Sunday, January 07, 2007

Greatest Canadian Invention: Insulin

Last week the CBC aired the results of its "Greatest Canadian Invention" poll. The top three picks were:

1. Insulin (1921) - Banting and Best
2. Light bulb (1874) - Woodward and Evans
3. Telephone (1876) - Bell

Americans might be surprised to see the light bulb and telephone, two quintessentially "American" inventions, topping a list of Canadian innovations. But both have connections to Canada.

Alexander Graham Bell, inventor of the telephone, was born in Scotland and moved to Canada in 1870 at the age of 23. In 1872 he moved to Boston to take a teaching job and pursue his interest in telephony. He became a naturalized U.S. citizen in 1882 but spent most of his later life at his estate in Nova Scotia. He died and was buried there in 1922. In 1874 Thomas Edison bought the patent rights for a carbon filament light bulb from two Canadians, Henry Woodward and Mathew Evans, for $5000. His famous 1879 patent was an improvement on their design. The number 1 invention, insulin, was first isolated and produced in 1921 by Univ. of Toronto researchers Charles Best and Frederick Banting.

See for details about all 50 inventions in the poll, a teacher's resource guide and numerous facts about inventing and patenting.

Some other quick facts about Canadian patents:

  • The first "Canadian" patent was granted in 1791 by the Legislature of Lower Canada to American inventor Samuel Hopkins.
  • Canada's first federal patent statute was enacted in 1869. Canada's first federal patent was issued on August 18, 1869.
  • Canadian inventors file more patent applications abroad (primarily in the U.S.) than at home. In 2005, Canadian inventors filed 5,102 patent applications in Canada and 8,309 applications in the U.S. They received 1,461 Canadian patents and 3,368 U.S. patents.

Tuesday, January 02, 2007

New Patent Caselaw Site

The guys over at phosita(R), an IP law blog, have just announced the release of According to their Jan. 2 posting, FedCirc is...

..."a website that allows patent professionals and other patent stakeholders to access, digest and manage patent caselaw information. The site is built on a foundation of timely, accurate, and considered reviews of patent decisions from the Supreme Court of the United States and the Court of Appeals for the Federal Circuit."

Why did they do it?

"Three factors are coming together - now - to create an environment that begs for revolution: chaos in the law, an intense and sudden focus on patent law by non-patent professionals, and a technology tipping point that's been exposed by the runaway success of patent blogs over the last several years."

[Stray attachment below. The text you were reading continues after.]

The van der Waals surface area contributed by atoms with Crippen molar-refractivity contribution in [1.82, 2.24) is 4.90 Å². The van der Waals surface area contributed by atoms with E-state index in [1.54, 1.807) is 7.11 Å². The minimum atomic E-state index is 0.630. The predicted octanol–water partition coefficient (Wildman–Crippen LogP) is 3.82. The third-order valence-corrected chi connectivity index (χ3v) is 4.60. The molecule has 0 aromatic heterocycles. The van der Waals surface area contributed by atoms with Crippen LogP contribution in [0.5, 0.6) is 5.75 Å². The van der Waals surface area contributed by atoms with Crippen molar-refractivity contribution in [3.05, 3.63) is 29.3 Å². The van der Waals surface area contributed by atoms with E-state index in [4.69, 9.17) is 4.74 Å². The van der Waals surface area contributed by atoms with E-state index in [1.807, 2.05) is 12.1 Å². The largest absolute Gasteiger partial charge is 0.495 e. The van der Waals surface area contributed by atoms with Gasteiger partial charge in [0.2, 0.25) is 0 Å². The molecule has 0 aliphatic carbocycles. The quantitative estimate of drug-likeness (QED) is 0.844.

U.S. Patent and PGPub Q4 Report and 2006 Review

2006 was a record-breaking year for patents and pre-grant publications. In the final quarter of 2006 the USPTO published 76,032 applications, an increase of 1.49 percent over the previous quarter and a new record high. The total for the calendar year was 294,674, an increase of just 1.75 percent over 2005 but the highest annual total since the USPTO began publishing pending applications in 2001. Approximately 1.3 million applications have been published to date. Despite a slow start, 2006 was also a banner year for patents. The total for the year was 196,613, a whopping increase of 24.58 percent over 2005. The previous highest total (187,147) was set in 2003. The increase was due to very high outputs in Q2 and Q3. There was some slippage in Q4 with the USPTO issuing 46,912 patents, a decrease of 6.64 percent from the previous quarter. With the pending application backfile now over 1 million, the USPTO is expanding its workforce in order to deal with the increasing workload. According to the USPTO's FY2006 annual report, the agency hired approximately 1,218 new patent examiners this year, bringing the total to 4,779. Current plans call for the USPTO to hire 1,200 examiners per year through 2011. 2006

Quarterly Patent and PGPub Counts*

Patents PGPubs Totals

Q1 44,699 70,147 114,846
Q2 54,749 73,593 128,342
Q3 50,253 74,902 125,155
Q4 46,912 76,032 122,944

196,613 294,674 491,287

*Based on weekly data from the USPTO's PatFT and AppFT databases. Weekly totals may change after the fact due to withdrawn patents and published applications.

Average Weekly Totals for 2006

Patents 3,811

PGPubs 5,674

Number Ranges for 2006

Patents 6,981,282 - 7,155,745

Reissues RE38,928 - RE39,451

PGPubs 2006/0000001 - 2006/0294,631

Designs D513,356 - D534,0330

Plants PP16,176 - PP17,325

SIRs H2,137 - H2,176

Predictions for 2007

Series Code 12
Given the huge number of new applications in 2005 (410,000) and 2006 (443,000), it is likely that the USPTO will introduce series code 12 sometime in 2007. Series codes are two-digit numbers prefixed to application serial numbers. The USPTO assigns application serial numbers from 1-999,999. Series code 11 was introduced in December 2004.